to patentability, the Board found that the cited prior art
collectively taught each limitation of claims 1-8 and 10-19
that did have patentable weight, and that a person of
ordinary skill in the art would have been motivated to
combine the INOmax Label, Bernasconi, Loh, and Goyal
references. Id. at *14-18. The Board therefore held
claims 1-8 and 10-19 unpatentable for obviousness.
Id. However, the Board did not so conclude with
respect to claim 9. The only reference considered by the
Board regarding claim 9 was Bernasconi. Id. at *19.
Bernasconi disclosed administering nitric oxide to new-borns
with hypoxic respiratory failure at the FDA-recommended dose
of 20 ppm. Bernasconi also discussed several reports of
"negative effects of inhaled [nitric oxide] in patients
with [LVD], " including "rapid left heart failure
and pulmonary oedema." J.A. 249. Accordingly, Bernasconi
emphasized "the need for careful observation and
intensive monitoring during [nitric oxide] inhalation in
patients with left ventricular failure." Id.
Board found that Bernasconi did not teach or suggest
discontinuing nitric oxide treatment when a patient with LVD
experiences a pulmonary edema, but rather, "contrary to
the claim language, " contemplated administering nitric
oxide to patients with LVD as long as they were carefully
monitored. Decision, 2016 WL 3648375, at *19.
Furthermore, the Board found "compelling"
Mallinckrodt's argument based on secondary
considerations, namely that "if it were obvious to a
person of ordinary skill in the art to exclude children with
LVD from treatment with [nitric oxide], the experts in the
field who designed the [INOT22] study would have excluded
those children from the original protocol." Id.
As a result, the Board held that Praxair did not prove by a
preponderance of the evidence that claim 9 was unpatentable
as obvious. Id.
timely appealed from the Board's decision as to claim 9,
and Mallinckrodt cross-appealed from the same decision as to
claims 1-8 and 10-11. We have jurisdiction under 28 U.S.C.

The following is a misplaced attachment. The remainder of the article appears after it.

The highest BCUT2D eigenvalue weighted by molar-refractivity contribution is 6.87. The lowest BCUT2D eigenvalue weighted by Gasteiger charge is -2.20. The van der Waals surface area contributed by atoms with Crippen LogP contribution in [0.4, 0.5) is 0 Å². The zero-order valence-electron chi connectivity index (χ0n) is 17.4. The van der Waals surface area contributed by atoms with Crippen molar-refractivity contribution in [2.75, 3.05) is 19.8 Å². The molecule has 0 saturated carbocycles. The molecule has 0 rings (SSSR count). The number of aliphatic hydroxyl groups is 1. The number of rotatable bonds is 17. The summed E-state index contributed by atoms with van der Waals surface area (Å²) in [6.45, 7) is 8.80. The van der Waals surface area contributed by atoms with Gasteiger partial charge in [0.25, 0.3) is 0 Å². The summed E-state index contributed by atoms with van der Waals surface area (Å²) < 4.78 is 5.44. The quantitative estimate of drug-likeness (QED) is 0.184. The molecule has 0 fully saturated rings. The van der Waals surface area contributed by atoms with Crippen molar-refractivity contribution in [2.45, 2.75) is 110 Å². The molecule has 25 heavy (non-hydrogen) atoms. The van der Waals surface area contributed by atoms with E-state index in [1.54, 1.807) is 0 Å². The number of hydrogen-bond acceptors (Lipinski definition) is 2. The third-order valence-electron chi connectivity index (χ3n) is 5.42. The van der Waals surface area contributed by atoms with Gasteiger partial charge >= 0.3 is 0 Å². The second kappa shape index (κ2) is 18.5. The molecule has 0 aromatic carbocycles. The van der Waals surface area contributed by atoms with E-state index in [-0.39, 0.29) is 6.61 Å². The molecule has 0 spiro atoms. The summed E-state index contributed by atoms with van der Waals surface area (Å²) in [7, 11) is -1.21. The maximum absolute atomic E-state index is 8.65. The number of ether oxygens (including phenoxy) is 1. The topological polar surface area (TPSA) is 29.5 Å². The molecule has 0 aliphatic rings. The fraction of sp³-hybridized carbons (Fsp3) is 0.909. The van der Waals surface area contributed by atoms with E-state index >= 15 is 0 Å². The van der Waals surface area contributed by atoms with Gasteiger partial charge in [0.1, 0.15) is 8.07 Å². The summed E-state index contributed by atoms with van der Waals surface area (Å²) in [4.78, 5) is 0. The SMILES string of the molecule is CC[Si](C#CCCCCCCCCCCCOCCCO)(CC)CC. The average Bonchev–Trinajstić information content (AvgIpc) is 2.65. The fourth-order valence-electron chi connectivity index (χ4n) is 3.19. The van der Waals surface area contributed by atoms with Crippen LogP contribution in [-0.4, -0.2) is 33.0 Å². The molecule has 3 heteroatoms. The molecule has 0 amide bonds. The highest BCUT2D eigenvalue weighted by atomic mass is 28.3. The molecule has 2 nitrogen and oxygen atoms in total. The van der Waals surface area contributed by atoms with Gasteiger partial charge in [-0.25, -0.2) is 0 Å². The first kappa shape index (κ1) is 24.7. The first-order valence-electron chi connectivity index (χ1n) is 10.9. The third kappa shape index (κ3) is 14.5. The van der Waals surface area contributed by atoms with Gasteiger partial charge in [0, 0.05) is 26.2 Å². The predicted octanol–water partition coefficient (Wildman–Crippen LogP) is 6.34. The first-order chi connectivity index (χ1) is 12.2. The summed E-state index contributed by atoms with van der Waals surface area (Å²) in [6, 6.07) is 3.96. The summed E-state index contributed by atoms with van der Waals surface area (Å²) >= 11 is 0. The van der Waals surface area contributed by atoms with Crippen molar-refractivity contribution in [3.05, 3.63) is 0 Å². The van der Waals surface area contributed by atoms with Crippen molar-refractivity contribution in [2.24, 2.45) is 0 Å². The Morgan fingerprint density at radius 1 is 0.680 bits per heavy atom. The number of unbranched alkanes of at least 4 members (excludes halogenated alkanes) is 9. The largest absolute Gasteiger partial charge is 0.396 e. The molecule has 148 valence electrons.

review of a Board decision is limited. In re Baxter
Int'l, Inc. 678 F.3d 1357, 1361 (Fed. Cir. 2012). We
review the Board's legal determinations de novo,
In re Elsner, 381 F.3d 1125, 1127 (Fed. Cir. 2004),
but we review the Board's factual findings underlying
those determinations for substantial evidence, In re
Gartside, 203 F.3d 1305, 1316 (Fed. Cir. 2000). A
finding is supported by substantial evidence if a reasonable
mind might accept the evidence as adequate to support the
finding. Consol. Edison Co. v. NLRB, 305 U.S. 197,
is a question of law with underlying factual issues,
including the scope and content of the prior art, differences
between the prior art and the claims at issue, the level of
ordinary skill, and relevant evidence of secondary
considerations. Graham v. John Deere Co., 383 U.S.
1, 17-18 (1966). Claim construction is also a question of law
that may involve underlying factual inquiries. Teva
Pharm. USA, Inc. v. Sandoz, Inc., 135 S.Ct. 831, 841
(2015). We review the Board's claim construction based
solely on intrinsic evidence de novo, while we
review subsidiary factual findings regarding extrinsic
evidence for substantial evidence. HTC Corp. v. Cellular
Commc'ns Equip., LLC, 877 F.3d 1361, 1367 (Fed. Cir.
Claims 1-8 and 10
it underlies the ultimate obviousness issue, we first address
Mallinckrodt's cross-appeal challenging the Board's
application of the printed matter doctrine to claims 1-8 and
Mallinckrodt argues that the Board erred in applying the
printed matter doctrine during claim construction rather than
when it assessed patentability. Mallinckrodt also argues that
the Board substantively misapplied the printed matter
doctrine by extending it to encompass mental steps.
Furthermore, Mallinckrodt contends that the Board erred in
construing the term "pharmaceutically acceptable, "
and that the broadest reasonable interpretation of the term
supplies a functional relationship between any claimed
printed matter and the other limitations of the claims of the